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May 02, 2011

OBL, the Death Penalty, and Targeted Killings

I share much of Greg's sentiment about OBL's killing.  It's hard to feel any regret for his death.  I saw, though, that Reuters is reporting that the SEAL team was under orders to kill, not capture, OBL.  Obviously, we won't know the details of this for some time, and we may well never know them with any certainty.  But, assuming the truth of the report, I do think it raises some interesting moral questions that, whatever we think of the man himself, are worth reflecting on.

Politically, I can see the reasons for simply killing him, since having him as a prisoner would have been a nightmare for the U.S. government.   And I have little doubt  that -- legally speaking -- he would have been eligible for -- and received -- the death penalty after a trial.  Understanding that we can't know all the facts and likely never will, I'm curious what others think about the morality of ordering his summary execution.  The Catholic view of the death penalty allows for its use in exceptional circumstances.  Here's what the Catechism says:

Assuming that the guilty party's identity and responsibility have been fully determined, the traditional teaching of the Church does not exclude recourse to the death penalty, if this is the only possible way of effectively defending human lives against the unjust aggressor.

If, however, non-lethal means are sufficient to defend and protect people's safety from the aggressor, authority will limit itself to such means, as these are more in keeping with the concrete conditions of the common good and more in conformity to the dignity of the human person.

Today, in fact, as a consequence of the possibilities which the state has for effectively preventing crime, by rendering one who has committed an offense incapable of doing harm - without definitely taking away from him the possibility of redeeming himself - the cases in which the execution of the offender is an absolute necessity "are very rare, if not practically nonexistent."

My own view is that OBL would fit within this exception for permitting his execution -- he would seem to be nearly as much a danger in prison as at large, though it's not clear to me whether this exception is intended to encompass someone who is a danger because of the likely behavior of his followers. 

The Catechism doesn't really speak to process, except at the very beginning, where it proceeds on the assumption that "the party's identity and responsibility have been fully determined."  I suppose in the case of someone like OBL, the issues of identity and culpability are pretty much satisfied even without judicial process, so the procedural requirements fall out.  But do they disappear completely?  Is there a case to be made for the regular use of judicial process wherever possible, even where identity and responsibility are established beyond real question?  It seems to me that the idea of state acting according to the rule of law, where possible, has some independent value that is signifcantly compromised by state's regular use of targeted killings, even against those who have sworn to violence against it.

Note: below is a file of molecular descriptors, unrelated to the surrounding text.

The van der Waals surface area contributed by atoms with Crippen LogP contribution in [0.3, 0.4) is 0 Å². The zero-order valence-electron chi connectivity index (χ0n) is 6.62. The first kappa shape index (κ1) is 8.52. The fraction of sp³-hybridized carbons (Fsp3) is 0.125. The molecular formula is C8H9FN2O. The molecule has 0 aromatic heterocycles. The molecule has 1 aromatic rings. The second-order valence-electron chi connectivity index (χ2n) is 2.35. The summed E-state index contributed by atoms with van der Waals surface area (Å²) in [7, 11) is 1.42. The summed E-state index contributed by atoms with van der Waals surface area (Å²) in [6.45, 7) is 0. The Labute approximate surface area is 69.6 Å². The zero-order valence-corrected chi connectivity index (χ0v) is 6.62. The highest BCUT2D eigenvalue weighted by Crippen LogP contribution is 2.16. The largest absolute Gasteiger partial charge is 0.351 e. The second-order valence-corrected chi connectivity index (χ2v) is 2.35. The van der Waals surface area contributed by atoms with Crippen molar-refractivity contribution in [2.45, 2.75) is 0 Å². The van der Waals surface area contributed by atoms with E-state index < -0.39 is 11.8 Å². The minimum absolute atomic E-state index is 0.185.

In the end, I think the exceptional nature of OBL's case -- the difficulty of finding him and the problem of providing for a secure proceeding given his followers' commitment to terrorism -- cut against any larger impact of his apparet targeted killing on that value.  So I don't have much discomfort with the President's actions in this case.  But I hope it does not come to stand as a precedent that targeted killings are a legitimate way for the United States to proceed in the war on terror.  Again, though, I'm curious what others think.

I've opened the comments section of this post for an open thread on these issues.

Posted by Eduardo Penalver on May 2, 2011 at 04:13 PM | Permalink

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Granting the protections of legal process to Bin Laden would say quite a lot about our commitment to the rule of law, though I'll be the first to admit that a year-long trial in federal court would not have been my first choice for Bin Laden's fate, giving him a platform and his followers an inviting target for terrorism. I'm concerned, though, that much of the reaction to his death seems not so much along the lines of "we could never have adequately protected against future harm to the public with a resolution short of death," but more like "he deserved nothing less than death." Maybe that's true, but I'm glad that the law usually puts some obstacles between a person and "what they deserve." Today's reaction is not just a reflection of our understanding of Bin Laden's legal standing, but of his status as a human being. As I heard one radio host say today, "some people do not deserve our prayers."

Posted by: rob vischer | May 2, 2011 5:14:21 PM

Eduardo (and Greg), thanks for the interesting posts. I am not sure that the passage from the Catechism above is meant to address anything other than the practice of capital punishment -- not sure, that is, that it was meant with targeted killings in mind. The passage from EV cited at the end deals with crime and state punishment only -- the context is a discussion of a system of "penal justice." Had Bin Laden been captured, tried in a criminal court, and sentenced to death, I think these passages would apply.

Eduardo mentions the issue of process above, and that's part of it, but it is also an issue of the purposes and jurisdiction of state criminal punishment. To the extent that capital punishment is appropriate, those purposes and the limited jurisdiction of criminal law matter as well. Here's a little more from EV: